Thousands of Aboriginal artefacts uncovered near Maitland, New South Wales

11 September 2015

Work on the Chichester Trunk Gravity Main has led to around 3,000 Aboriginal artefacts being uncovered at Tarro, near Maitland, New South Wales.

(Image source: ABC News Pic: Hunter Water)

Work on the pipeline that delivers drinking water to 40 per cent of the Hunter region has led to around three-thousand Aboriginal artefacts being uncovered near Maitland.

Hunter Water is starting to replace an ageing section of the 85-kilometre Chichester Trunk Gravity Main, near Tarro.

Several years ago, high lead levels were identified in cattle grazing along the pipeline.

Hunter Water says the work involves burying nearly three kilometres of it, and removing the lead joins.

Spokesman Nick Keiser said a heritage consultant will spend the next few months studying the artefacts that have been found.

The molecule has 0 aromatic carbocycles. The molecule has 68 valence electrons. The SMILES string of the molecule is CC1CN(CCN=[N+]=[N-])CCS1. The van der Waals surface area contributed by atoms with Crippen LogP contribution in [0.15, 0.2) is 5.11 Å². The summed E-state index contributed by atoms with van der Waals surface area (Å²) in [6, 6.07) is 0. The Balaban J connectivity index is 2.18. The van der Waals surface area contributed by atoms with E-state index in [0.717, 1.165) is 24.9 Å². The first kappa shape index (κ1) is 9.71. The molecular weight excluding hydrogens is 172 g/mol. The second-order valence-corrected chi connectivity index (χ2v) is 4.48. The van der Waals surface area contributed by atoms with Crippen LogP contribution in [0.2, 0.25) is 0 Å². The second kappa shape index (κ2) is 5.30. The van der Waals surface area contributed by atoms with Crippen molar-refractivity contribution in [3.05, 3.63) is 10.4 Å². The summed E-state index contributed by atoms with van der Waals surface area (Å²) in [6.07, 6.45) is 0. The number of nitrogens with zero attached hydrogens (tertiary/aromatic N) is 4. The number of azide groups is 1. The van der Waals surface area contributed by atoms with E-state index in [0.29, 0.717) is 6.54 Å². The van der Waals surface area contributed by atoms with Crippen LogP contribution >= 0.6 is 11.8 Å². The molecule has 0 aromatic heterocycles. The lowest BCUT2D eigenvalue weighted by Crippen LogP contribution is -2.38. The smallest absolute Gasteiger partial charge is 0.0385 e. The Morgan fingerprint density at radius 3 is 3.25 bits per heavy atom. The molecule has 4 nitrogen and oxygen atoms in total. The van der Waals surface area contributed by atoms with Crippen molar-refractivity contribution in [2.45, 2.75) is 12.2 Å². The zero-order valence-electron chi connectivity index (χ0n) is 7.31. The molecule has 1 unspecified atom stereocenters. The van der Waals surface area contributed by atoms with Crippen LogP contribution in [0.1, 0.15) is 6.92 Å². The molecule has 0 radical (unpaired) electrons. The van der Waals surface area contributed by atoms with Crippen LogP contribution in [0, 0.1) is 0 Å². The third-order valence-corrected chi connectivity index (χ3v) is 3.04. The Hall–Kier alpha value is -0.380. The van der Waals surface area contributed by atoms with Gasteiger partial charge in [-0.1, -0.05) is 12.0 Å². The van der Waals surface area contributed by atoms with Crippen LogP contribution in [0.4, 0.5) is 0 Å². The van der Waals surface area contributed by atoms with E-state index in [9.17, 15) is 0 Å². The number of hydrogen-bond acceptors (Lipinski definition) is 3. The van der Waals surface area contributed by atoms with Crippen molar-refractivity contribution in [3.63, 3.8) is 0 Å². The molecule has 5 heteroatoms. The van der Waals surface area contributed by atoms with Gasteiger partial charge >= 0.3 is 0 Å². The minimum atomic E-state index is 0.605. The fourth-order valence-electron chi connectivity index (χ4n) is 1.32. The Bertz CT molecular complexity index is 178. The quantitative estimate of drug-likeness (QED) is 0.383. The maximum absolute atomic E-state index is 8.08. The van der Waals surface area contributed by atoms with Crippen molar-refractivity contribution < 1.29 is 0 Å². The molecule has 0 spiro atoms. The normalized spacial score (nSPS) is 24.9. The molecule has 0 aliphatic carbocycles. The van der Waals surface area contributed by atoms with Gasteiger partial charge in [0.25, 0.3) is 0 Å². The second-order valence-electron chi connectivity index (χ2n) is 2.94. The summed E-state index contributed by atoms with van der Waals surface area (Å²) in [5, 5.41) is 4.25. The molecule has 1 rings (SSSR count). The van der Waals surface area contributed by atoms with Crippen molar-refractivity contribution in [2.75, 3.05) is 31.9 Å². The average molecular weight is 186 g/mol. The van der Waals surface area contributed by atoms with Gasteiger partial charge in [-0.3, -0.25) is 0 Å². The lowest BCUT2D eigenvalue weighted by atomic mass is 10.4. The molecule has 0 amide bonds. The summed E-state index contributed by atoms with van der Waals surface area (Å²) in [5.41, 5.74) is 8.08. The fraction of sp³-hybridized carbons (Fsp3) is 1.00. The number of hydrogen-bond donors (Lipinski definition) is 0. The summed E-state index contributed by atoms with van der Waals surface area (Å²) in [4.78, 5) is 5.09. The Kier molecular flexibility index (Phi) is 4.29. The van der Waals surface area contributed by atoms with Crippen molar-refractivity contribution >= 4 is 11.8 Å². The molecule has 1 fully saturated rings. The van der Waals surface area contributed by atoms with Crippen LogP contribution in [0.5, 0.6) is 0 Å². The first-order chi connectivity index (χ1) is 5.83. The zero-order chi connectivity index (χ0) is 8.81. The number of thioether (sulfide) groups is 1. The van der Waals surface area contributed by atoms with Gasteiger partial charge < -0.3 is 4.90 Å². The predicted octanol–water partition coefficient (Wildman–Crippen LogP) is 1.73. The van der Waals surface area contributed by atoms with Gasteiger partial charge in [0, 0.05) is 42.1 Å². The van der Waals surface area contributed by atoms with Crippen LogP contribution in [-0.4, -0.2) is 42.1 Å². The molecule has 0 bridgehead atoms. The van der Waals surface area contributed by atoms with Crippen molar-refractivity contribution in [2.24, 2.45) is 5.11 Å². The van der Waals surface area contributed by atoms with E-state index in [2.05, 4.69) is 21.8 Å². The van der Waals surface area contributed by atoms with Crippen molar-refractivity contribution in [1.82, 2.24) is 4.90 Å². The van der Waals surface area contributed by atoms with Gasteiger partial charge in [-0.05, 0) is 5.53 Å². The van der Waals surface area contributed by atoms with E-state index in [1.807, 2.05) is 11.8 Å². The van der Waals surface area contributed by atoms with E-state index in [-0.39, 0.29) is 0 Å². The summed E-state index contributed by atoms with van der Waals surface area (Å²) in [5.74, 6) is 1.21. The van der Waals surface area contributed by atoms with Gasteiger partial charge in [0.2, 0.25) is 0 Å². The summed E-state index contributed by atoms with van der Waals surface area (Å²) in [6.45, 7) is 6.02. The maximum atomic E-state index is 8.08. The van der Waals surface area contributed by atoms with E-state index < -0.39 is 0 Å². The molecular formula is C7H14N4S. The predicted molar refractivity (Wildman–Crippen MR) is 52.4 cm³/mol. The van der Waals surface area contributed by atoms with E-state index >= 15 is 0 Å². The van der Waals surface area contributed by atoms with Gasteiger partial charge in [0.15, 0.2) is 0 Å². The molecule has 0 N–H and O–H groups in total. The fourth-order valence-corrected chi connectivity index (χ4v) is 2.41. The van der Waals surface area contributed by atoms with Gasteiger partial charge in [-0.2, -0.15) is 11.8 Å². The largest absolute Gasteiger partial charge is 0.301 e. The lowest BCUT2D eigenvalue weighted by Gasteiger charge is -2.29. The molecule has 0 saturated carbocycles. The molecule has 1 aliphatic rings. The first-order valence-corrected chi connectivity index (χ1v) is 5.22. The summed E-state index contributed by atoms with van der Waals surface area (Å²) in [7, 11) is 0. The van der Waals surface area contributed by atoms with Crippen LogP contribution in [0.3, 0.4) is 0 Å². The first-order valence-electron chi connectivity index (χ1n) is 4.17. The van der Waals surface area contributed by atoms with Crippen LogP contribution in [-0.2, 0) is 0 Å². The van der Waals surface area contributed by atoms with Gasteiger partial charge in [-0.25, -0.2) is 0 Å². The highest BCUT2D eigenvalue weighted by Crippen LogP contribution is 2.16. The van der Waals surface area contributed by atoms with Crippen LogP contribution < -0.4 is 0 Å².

"We've found around 2,500 to 3,000 Aboriginal artefacts," he said.

"So, these are mostly stone tools but also flakings that have come from other rocks, as the tools are being made.

"In conjunction with the local Aboriginal land council, we've actually taken the artefacts that we can take form the area away for further examination, before they'll actually be returned to the site."

Mr Kaiser said, at this stage, they will be reburied close to where they were found.

"A heritage consultant has temporary control of the artefacts," he said.

"Over the next couple of months they'll be examining them, trying to put together a picture of how the people who used these tools actually lived.

"And, with any luck, we'll be able to date them, although that can be tricky.

"Hopefully we can gain a better picture of how the traditional people of the land actually lived and operated."

A heritage consultant is examining around 3,000 Aboriginal artefacts that have been uncovered at Tarro, near Maitland.
(Image source: ABC News Pic: Hunter Water)